[Tutor] OOP clarification needed

Alan Gauld alan.gauld at btinternet.com
Wed Jun 2 01:21:39 CEST 2010

"Jim Byrnes" <jf_byrnes at comcast.net> wrote

> Whenever I teach myself a new language I have great difficulty 
> understanding the nuts and bolts of it's OO implementation.

Do you understand the OO concepts OK?
Is it only the language semantics you struggle with
or the underlying OO concepts?

> some older procedural languages I always end up becoming confused by 
> the large number of built in methods.

C is one of the simplest procedural languages around
and yet it comes with a huge library of functions (several
hundred in some cases). The size of the library should be easier
to manage using OOP than with older function/procedure based
libraries, because the functions are not just logically grouped
in the documentation but in the code too.

> Case in point is this code snippet from a chapter on Tkinter.
> def viewer(imgdir, kind=Toplevel, cols=None):
>     """
>     make thumb links window for an image directory:
>     one thumb button per image; use kind=Tk to show
>     in main  app window, or Frame container (pack);
>     imgfile differs per loop: must save with a default;
>     photoimage objs must be saved: erased if reclaimed;
>     """
>     win = kind()
>     win.title('Viewer: ' + imgdir)
>     thumbs = makeThumbs(imgdir)
> <snip>
> What is the relationship between kind=Toplevel in the first line and 
> win=kind() further down.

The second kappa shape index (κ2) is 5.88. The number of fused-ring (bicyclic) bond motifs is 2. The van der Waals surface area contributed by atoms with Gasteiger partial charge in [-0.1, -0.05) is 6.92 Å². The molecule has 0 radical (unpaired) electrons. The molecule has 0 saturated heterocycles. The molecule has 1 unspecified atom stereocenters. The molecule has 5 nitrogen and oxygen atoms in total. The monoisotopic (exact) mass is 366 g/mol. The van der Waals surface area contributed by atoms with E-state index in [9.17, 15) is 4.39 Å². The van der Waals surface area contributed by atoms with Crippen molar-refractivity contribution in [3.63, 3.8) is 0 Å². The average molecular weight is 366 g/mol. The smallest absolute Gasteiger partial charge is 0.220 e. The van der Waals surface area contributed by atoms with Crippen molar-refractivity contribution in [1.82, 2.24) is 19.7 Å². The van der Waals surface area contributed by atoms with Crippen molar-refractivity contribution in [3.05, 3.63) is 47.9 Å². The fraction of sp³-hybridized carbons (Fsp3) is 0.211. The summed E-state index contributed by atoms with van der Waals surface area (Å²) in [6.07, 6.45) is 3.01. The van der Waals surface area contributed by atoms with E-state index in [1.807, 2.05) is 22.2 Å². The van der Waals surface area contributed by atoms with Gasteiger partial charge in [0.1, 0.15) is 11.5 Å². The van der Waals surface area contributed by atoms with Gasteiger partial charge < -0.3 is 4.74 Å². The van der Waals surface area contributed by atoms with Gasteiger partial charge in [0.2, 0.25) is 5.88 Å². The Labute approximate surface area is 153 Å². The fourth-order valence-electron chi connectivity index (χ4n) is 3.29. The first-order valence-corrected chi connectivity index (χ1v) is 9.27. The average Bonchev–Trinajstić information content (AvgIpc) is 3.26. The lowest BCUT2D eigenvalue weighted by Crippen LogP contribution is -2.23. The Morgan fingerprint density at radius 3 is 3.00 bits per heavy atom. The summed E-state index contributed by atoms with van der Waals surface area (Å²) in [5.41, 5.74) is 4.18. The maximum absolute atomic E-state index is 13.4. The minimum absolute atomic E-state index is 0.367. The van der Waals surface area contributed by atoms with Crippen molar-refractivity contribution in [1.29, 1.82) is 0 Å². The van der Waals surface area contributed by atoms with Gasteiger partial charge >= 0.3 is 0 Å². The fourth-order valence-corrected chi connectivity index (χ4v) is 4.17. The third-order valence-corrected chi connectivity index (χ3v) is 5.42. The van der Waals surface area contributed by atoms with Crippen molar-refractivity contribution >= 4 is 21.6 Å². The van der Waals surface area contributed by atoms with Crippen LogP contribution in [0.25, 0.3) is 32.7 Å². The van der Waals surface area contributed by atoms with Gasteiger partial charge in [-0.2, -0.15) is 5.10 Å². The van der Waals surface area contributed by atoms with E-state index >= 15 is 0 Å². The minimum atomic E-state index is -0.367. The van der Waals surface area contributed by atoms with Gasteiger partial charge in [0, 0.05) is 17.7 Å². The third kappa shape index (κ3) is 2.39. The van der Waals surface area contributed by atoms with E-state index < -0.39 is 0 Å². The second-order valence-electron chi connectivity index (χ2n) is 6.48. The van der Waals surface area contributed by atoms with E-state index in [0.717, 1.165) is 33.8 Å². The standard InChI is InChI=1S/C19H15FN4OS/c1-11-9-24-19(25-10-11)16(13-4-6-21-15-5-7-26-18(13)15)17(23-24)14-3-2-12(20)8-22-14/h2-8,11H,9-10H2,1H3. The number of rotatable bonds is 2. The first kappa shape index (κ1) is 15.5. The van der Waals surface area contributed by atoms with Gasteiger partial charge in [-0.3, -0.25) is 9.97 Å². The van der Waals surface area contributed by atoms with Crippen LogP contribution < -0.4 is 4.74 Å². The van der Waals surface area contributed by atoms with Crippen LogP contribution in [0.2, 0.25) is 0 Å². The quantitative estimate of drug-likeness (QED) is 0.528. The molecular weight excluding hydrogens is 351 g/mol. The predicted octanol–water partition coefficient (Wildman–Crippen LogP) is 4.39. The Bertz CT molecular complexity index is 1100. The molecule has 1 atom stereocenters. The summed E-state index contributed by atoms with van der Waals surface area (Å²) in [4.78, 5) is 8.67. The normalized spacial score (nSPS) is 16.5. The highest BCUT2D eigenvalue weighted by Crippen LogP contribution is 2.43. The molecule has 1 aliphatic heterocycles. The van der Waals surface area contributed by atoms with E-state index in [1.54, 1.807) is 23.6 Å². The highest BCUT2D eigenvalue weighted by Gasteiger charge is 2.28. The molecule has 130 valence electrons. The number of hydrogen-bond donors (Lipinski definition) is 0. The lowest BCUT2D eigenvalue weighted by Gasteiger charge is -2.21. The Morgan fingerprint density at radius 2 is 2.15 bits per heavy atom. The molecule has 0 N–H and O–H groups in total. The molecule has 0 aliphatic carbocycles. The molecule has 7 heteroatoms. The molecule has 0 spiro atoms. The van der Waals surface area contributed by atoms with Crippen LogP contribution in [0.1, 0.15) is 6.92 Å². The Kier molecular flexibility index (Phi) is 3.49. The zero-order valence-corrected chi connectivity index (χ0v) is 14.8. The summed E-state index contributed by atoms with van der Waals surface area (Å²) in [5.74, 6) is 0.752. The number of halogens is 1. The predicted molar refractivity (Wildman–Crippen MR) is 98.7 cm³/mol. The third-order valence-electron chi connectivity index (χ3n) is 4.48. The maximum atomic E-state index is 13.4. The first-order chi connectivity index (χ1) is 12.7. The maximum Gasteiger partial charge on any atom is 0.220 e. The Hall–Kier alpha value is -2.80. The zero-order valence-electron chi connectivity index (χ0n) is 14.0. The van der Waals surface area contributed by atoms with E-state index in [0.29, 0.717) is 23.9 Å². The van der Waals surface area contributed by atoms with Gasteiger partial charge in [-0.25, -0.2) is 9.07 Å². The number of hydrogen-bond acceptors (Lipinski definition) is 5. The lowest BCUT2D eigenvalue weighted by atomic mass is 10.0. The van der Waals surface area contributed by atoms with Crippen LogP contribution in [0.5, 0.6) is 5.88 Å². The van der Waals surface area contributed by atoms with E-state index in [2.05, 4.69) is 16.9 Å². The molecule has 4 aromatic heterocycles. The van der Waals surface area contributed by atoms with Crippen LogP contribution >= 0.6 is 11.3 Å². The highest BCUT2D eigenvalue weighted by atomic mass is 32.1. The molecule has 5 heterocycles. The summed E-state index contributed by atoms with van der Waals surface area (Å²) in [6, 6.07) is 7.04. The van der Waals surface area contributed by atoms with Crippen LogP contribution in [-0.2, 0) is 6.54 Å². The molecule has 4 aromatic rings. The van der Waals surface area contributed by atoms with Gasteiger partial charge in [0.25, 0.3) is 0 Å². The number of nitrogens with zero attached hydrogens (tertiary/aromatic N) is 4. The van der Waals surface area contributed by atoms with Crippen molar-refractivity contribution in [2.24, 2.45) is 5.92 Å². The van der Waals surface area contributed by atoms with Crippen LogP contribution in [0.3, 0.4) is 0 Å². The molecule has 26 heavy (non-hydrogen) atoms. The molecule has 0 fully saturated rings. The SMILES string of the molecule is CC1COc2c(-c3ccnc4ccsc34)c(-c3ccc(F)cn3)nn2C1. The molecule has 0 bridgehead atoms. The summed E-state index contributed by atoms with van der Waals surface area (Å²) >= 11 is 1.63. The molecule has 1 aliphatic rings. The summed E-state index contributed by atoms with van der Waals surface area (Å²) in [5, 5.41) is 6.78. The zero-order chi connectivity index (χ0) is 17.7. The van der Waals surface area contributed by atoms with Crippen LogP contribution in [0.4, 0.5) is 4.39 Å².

kind is a parameter ogf the function with a default value of Toplevel.
Toplevel being a class. Recall that in Python classes are objects
too and can be assigned to variables. This is similar to Smalltalk,
Lisp, Objective C and Delphi(Object Pascal) but different to C++
and Java (actually I'm not sure about Java?).

> Isn't "kind" a variable and "kind()" a method?

No kind() is an invocation of a callable object.
In Python callables tend to be either functions
or classes or methods of objects.
In this case it is an instantiation of a class.
In C++ or Java it would look something like:

win = new kind();

Because classes can be treated as objects and passed to functions
this instantiates whatever kind of object was passed into viewer.
As the comment says this could be the top level window Tk or
a generic Frame container or the default Toplevel. So long as the
new object supports all the methods that will be invoked Python
doesn't care. This is polymorphism...

Alan Gauld
Author of the Learn to Program web site

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